Trash-talk Toronto Raptors: All aboard the Pascal Siakam for MVP train

TORONTO, ON- OCTOBER 30 - Toronto Raptors forward Pascal Siakam (43) celebrates after hitting a buzzer beater to end the third quarter as the Toronto Raptors beat the Detroit Pistons 125-113 in NBA action at Scotiabank Arena in Toronto. October 30, 2019. (Steve Russell/Toronto Star via Getty Images)
TORONTO, ON- OCTOBER 30 - Toronto Raptors forward Pascal Siakam (43) celebrates after hitting a buzzer beater to end the third quarter as the Toronto Raptors beat the Detroit Pistons 125-113 in NBA action at Scotiabank Arena in Toronto. October 30, 2019. (Steve Russell/Toronto Star via Getty Images) /
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(Photo by Mark Blinch/NBAE via Getty Images) /

Joel Embiid: The villain we need?

For the past few years, the likes of LeBron James and the Warriors have been a collective villain for the NBA. Between LeBron’s dominance in the East and the Warriors’ dominance in the West, the regular season was just a filler until the Finals.

Now, the Warriors are toast for the season because of injuries and LeBron is making his way in the West with a newly minted L.A. Lakers squad. LeBron may still be a villain, but he’s not entirely the one-headed monster he was in Cleveland.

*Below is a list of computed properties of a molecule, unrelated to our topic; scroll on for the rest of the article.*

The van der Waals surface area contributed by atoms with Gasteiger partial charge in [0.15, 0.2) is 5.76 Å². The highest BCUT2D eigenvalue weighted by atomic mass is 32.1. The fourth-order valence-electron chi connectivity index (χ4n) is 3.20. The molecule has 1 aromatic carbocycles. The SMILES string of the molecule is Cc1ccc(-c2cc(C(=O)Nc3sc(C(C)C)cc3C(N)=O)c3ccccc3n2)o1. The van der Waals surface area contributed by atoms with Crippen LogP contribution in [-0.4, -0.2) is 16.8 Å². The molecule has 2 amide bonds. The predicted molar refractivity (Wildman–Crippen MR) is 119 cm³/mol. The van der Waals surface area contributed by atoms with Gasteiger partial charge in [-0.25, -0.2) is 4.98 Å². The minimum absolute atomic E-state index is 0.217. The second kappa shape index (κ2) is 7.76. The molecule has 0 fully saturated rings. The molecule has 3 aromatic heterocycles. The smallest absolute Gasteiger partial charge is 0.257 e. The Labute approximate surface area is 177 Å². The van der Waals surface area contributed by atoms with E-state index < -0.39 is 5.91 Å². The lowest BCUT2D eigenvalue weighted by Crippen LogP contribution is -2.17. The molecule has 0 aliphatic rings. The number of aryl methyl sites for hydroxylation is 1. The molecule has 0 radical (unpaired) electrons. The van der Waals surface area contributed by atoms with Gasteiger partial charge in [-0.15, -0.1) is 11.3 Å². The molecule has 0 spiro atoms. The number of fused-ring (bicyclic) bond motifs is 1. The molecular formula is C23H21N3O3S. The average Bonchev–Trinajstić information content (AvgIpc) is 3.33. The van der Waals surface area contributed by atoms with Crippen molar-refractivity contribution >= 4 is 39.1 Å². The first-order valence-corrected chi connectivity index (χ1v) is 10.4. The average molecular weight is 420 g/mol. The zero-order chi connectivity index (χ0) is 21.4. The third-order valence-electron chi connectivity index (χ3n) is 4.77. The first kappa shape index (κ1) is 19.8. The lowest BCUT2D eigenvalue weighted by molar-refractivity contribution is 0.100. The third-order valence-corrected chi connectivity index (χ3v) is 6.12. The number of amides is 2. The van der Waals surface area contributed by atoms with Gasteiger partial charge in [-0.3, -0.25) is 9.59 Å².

Joel Embiid seems to want to take that status and fly with it:

Embiid is delighted on the second replay, pointing to his bench, and imitating some punches after the scuffle is broken up. Karl-Anthony Towns, on the other hand, is supremely upset tearing his arm away from his coaches as they walk to the bench.

Towns is rightfully upset; it looks as if Ben Simmons was throwing him in a chokehold on the floor with Towns seemingly tapping out. Nevertheless, both Embiid and Towns had some choice words on the internet afterward, which I cannot indulge in this PG-rated post.

Embiid has always been delighted with trash-talking, even though he’s since claimed to be putting it aside.

https://twitter.com/JoelEmbiid/status/1189796352391352321

The league settled with a two-game suspension for both Towns and Embiid and Simmons avoided further trouble, which is up to you to decide whether that was a good or bad choice.

Still, let’s be honest, good trash-talking makes the game more exciting as long as it doesn’t come to a full Malice at the Palace debacle. Personally, a two-game suspension is a short and sweet ban and was the right call by the league.

Next. OG Anunoby has taken the next step. dark

In any great story, we need a villain — a harsh, belittling figure that terrorizes us in our sleep. Embiid seems destined to become that villain, so all I can hope is keeps talking and talking so I can again witness him crying after his next exit from the playoffs.